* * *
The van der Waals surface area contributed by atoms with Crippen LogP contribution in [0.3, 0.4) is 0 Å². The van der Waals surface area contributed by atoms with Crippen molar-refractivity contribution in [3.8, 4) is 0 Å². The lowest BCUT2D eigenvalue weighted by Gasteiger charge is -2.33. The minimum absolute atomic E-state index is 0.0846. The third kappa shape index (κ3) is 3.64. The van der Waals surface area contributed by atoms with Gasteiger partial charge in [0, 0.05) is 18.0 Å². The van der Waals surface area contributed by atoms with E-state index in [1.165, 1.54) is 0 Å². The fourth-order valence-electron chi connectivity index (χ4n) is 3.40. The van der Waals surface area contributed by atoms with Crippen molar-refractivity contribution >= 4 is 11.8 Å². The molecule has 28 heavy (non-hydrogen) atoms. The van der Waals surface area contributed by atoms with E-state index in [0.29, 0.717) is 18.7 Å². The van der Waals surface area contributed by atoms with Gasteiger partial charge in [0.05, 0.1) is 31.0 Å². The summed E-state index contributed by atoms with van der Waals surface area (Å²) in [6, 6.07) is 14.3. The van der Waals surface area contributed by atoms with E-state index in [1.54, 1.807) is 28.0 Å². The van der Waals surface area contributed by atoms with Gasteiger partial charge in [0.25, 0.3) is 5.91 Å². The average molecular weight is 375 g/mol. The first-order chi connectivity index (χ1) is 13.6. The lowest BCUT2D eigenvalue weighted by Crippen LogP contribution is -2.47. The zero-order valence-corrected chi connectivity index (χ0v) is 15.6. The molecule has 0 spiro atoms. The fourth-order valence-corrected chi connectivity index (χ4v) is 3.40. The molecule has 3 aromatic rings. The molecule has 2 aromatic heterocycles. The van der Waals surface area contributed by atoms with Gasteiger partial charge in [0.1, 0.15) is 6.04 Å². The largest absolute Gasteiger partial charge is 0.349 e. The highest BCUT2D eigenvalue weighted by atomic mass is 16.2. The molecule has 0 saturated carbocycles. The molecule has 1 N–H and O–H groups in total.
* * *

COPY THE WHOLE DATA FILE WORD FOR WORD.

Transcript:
The van der Waals surface area contributed by atoms with Crippen LogP contribution in [0.3, 0.4) is 0 Å². The van der Waals surface area contributed by atoms with Crippen molar-refractivity contribution in [3.8, 4) is 0 Å². The lowest BCUT2D eigenvalue weighted by Gasteiger charge is -2.33. The minimum absolute atomic E-state index is 0.0846. The third kappa shape index (κ3) is 3.64. The van der Waals surface area contributed by atoms with Gasteiger partial charge in [0, 0.05) is 18.0 Å². The van der Waals surface area contributed by atoms with E-state index in [1.165, 1.54) is 0 Å². The fourth-order valence-electron chi connectivity index (χ4n) is 3.40. The van der Waals surface area contributed by atoms with Crippen molar-refractivity contribution >= 4 is 11.8 Å². The molecule has 28 heavy (non-hydrogen) atoms. The van der Waals surface area contributed by atoms with E-state index in [0.29, 0.717) is 18.7 Å². The van der Waals surface area contributed by atoms with Gasteiger partial charge in [0.05, 0.1) is 31.0 Å². The summed E-state index contributed by atoms with van der Waals surface area (Å²) in [6, 6.07) is 14.3. The van der Waals surface area contributed by atoms with E-state index in [1.54, 1.807) is 28.0 Å². The van der Waals surface area contributed by atoms with Gasteiger partial charge in [0.25, 0.3) is 5.91 Å². The average molecular weight is 375 g/mol. The first-order chi connectivity index (χ1) is 13.6. The lowest BCUT2D eigenvalue weighted by Crippen LogP contribution is -2.47. The zero-order valence-corrected chi connectivity index (χ0v) is 15.6. The molecule has 0 spiro atoms. The fourth-order valence-corrected chi connectivity index (χ4v) is 3.40. The molecule has 3 aromatic rings. The molecule has 2 aromatic heterocycles. The van der Waals surface area contributed by atoms with Gasteiger partial charge in [0.1, 0.15) is 6.04 Å². The largest absolute Gasteiger partial charge is 0.349 e. The highest BCUT2D eigenvalue weighted by atomic mass is 16.2. The molecule has 0 saturated carbocycles. The molecule has 1 N–H and O–H groups in total.